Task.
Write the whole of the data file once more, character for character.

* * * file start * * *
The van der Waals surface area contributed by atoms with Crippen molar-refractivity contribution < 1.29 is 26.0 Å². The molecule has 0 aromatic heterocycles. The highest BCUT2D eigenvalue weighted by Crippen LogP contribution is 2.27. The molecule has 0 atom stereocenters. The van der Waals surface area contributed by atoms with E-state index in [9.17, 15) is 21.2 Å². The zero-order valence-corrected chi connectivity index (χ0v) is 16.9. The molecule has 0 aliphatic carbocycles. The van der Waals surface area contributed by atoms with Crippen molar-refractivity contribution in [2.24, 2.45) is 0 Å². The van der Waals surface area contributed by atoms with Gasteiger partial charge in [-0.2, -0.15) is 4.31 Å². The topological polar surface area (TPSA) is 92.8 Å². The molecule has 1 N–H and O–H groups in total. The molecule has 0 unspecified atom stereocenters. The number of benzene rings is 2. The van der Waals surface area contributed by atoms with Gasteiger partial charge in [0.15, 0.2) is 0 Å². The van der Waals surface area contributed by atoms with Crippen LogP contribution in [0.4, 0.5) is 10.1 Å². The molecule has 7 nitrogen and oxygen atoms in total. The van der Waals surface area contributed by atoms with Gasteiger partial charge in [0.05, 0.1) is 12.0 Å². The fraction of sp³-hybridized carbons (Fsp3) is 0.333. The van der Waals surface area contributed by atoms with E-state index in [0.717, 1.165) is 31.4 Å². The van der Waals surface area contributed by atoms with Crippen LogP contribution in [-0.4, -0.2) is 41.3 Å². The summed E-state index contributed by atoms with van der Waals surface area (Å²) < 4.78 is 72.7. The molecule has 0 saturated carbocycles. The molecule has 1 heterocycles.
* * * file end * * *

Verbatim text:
The van der Waals surface area contributed by atoms with Crippen molar-refractivity contribution < 1.29 is 26.0 Å². The molecule has 0 aromatic heterocycles. The highest BCUT2D eigenvalue weighted by Crippen LogP contribution is 2.27. The molecule has 0 atom stereocenters. The van der Waals surface area contributed by atoms with E-state index in [9.17, 15) is 21.2 Å². The zero-order valence-corrected chi connectivity index (χ0v) is 16.9. The molecule has 0 aliphatic carbocycles. The van der Waals surface area contributed by atoms with Crippen molar-refractivity contribution in [2.24, 2.45) is 0 Å². The van der Waals surface area contributed by atoms with Gasteiger partial charge in [-0.2, -0.15) is 4.31 Å². The topological polar surface area (TPSA) is 92.8 Å². The molecule has 1 N–H and O–H groups in total. The molecule has 0 unspecified atom stereocenters. The number of benzene rings is 2. The van der Waals surface area contributed by atoms with Gasteiger partial charge in [0.15, 0.2) is 0 Å². The van der Waals surface area contributed by atoms with Crippen LogP contribution in [0.4, 0.5) is 10.1 Å². The molecule has 7 nitrogen and oxygen atoms in total. The van der Waals surface area contributed by atoms with Gasteiger partial charge in [0.05, 0.1) is 12.0 Å². The fraction of sp³-hybridized carbons (Fsp3) is 0.333. The van der Waals surface area contributed by atoms with E-state index in [0.717, 1.165) is 31.4 Å². The van der Waals surface area contributed by atoms with Crippen LogP contribution in [-0.4, -0.2) is 41.3 Å². The summed E-state index contributed by atoms with van der Waals surface area (Å²) < 4.78 is 72.7. The molecule has 0 saturated carbocycles. The molecule has 1 heterocycles.